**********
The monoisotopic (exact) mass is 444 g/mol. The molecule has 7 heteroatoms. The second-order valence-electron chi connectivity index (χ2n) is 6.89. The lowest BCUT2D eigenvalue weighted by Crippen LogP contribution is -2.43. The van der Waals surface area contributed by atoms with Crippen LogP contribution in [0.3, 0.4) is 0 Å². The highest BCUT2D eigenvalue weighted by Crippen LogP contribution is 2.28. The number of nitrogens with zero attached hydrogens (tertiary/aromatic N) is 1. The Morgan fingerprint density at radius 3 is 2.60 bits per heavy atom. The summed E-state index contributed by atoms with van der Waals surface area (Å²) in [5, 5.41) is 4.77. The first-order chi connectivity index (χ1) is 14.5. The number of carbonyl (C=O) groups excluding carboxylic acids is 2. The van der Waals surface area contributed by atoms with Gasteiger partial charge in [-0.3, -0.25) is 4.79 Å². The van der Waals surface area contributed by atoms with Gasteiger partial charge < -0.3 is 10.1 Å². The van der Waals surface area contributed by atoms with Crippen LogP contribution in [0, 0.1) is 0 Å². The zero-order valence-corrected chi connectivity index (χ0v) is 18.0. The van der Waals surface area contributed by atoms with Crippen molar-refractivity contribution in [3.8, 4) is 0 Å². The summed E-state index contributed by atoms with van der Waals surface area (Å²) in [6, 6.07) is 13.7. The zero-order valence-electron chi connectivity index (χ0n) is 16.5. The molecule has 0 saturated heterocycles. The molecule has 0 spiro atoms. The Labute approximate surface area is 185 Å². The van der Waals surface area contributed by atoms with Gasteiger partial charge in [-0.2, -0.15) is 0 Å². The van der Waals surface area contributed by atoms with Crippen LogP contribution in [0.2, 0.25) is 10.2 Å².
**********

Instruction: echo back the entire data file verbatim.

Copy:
The monoisotopic (exact) mass is 444 g/mol. The molecule has 7 heteroatoms. The second-order valence-electron chi connectivity index (χ2n) is 6.89. The lowest BCUT2D eigenvalue weighted by Crippen LogP contribution is -2.43. The van der Waals surface area contributed by atoms with Crippen LogP contribution in [0.3, 0.4) is 0 Å². The highest BCUT2D eigenvalue weighted by Crippen LogP contribution is 2.28. The number of nitrogens with zero attached hydrogens (tertiary/aromatic N) is 1. The Morgan fingerprint density at radius 3 is 2.60 bits per heavy atom. The summed E-state index contributed by atoms with van der Waals surface area (Å²) in [5, 5.41) is 4.77. The first-order chi connectivity index (χ1) is 14.5. The number of carbonyl (C=O) groups excluding carboxylic acids is 2. The van der Waals surface area contributed by atoms with Gasteiger partial charge in [-0.3, -0.25) is 4.79 Å². The van der Waals surface area contributed by atoms with Gasteiger partial charge < -0.3 is 10.1 Å². The van der Waals surface area contributed by atoms with Crippen LogP contribution in [0, 0.1) is 0 Å². The zero-order valence-corrected chi connectivity index (χ0v) is 18.0. The van der Waals surface area contributed by atoms with Crippen molar-refractivity contribution in [3.8, 4) is 0 Å². The summed E-state index contributed by atoms with van der Waals surface area (Å²) in [6, 6.07) is 13.7. The zero-order valence-electron chi connectivity index (χ0n) is 16.5. The molecule has 0 saturated heterocycles. The molecule has 0 spiro atoms. The Labute approximate surface area is 185 Å². The van der Waals surface area contributed by atoms with Gasteiger partial charge in [-0.2, -0.15) is 0 Å². The van der Waals surface area contributed by atoms with Crippen LogP contribution in [0.2, 0.25) is 10.2 Å².